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FDA Accepts New Drug Application for Aripiprazole Lauroxil for Treatment of Schizophrenia
The FDA has accepted for filing a new drug application for aripiprazole lauroxil (Alkermes), an investigational, once-monthly injectable atypical antipsychotic for the treatment of schizophrenia.
Under the Prescription Drug User Fee Act (PDUFA), the FDA’s target action date for the aripiprazole lauroxil NDA is August 22, 2015.
The NDA filing included positive results from a pivotal phase III study that assessed the efficacy and safety of aripiprazole lauroxil, in which the treatment demonstrated significant improvements in schizophrenia symptoms compared with placebo.
In the randomized, double-blind, placebo-controlled study, both doses of aripiprazole lauroxil tested (441 mg and 882 mg), administered once monthly, met the trial’s primary endpoint, demonstrating statistically significant and clinically meaningful reductions in Positive and Negative Syndrome Scale (PANSS) scores. The treatment also met all secondary endpoints and demonstrated significant improvements in schizophrenia symptoms compared with placebo.
Aripiprazole lauroxil was generally well tolerated in the study, and the drug’s observed safety profile was similar to that reported with oral aripiprazole. The most common adverse events were insomnia, akathisia, and headache.
Aripiprazole lauroxil is an injectable atypical antipsychotic with 1-month and 2-month formulations in development for the treatment of schizophrenia. Once in the body, aripiprazole lauroxil converts to aripiprazole, which is commercially available under the trade name Abilify (Otsuka Pharmaceutical Company). As a long-acting investigational medication, aripiprazole lauroxil is designed to have multiple dosing options and to be administered in a ready-to-use, pre-filled product format.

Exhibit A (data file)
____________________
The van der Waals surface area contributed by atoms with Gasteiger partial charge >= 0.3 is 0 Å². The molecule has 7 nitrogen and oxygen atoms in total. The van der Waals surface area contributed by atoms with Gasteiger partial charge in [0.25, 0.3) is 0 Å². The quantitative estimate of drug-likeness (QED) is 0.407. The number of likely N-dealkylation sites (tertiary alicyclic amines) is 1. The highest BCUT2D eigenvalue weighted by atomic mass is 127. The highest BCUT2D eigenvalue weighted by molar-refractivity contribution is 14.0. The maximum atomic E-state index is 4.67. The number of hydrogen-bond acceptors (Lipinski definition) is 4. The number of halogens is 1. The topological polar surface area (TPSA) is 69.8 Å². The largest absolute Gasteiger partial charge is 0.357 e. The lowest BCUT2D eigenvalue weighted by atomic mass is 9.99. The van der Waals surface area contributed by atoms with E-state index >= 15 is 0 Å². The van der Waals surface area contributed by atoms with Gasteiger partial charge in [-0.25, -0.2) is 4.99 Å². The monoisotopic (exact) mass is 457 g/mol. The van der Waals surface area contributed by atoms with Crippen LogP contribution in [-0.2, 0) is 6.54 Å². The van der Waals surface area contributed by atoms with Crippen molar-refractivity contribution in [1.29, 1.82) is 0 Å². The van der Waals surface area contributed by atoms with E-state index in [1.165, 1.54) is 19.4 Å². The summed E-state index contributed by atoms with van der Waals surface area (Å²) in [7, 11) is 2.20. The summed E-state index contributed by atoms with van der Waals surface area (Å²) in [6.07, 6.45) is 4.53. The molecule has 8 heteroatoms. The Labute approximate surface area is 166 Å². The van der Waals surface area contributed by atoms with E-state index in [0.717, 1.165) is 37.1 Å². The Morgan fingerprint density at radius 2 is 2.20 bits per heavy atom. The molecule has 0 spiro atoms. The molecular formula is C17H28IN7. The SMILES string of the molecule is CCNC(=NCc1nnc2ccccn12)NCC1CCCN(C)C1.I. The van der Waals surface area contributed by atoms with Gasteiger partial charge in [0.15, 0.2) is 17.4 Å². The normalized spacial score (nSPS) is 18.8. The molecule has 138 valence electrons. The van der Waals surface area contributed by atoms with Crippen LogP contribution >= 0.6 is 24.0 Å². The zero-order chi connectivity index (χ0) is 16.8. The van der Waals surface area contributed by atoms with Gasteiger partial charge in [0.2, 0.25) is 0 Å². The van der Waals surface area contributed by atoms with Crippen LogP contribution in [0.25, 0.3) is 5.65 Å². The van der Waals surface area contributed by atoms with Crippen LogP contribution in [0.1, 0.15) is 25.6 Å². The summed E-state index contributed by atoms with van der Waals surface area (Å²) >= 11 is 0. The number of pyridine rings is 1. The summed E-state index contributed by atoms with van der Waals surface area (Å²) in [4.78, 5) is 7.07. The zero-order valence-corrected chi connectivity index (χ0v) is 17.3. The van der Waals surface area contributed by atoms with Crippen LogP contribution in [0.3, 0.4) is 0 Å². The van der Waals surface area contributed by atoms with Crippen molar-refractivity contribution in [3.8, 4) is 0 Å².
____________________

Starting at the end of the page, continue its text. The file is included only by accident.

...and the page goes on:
Schizophrenia is a chronic, severe, and disabling brain disorder. The disease is marked by positive symptoms (hallucinations and delusions) and negative symptoms (depression, blunted emotions, and social withdrawal), as well as by disorganized thinking. An estimated 2.4 million adults in the U.S. have schizophrenia, with men and women affected equally. Worldwide, it is estimated that one person in every 100 develops schizophrenia, which is one of the most serious types of mental illness.
Long-acting injectable antipsychotics provide schizophrenia patients with blood concentrations of active drug that remain within a therapeutic range for an extended period, thereby allowing health care providers to track patient adherence.
Source: Alkermes; October 22, 2014.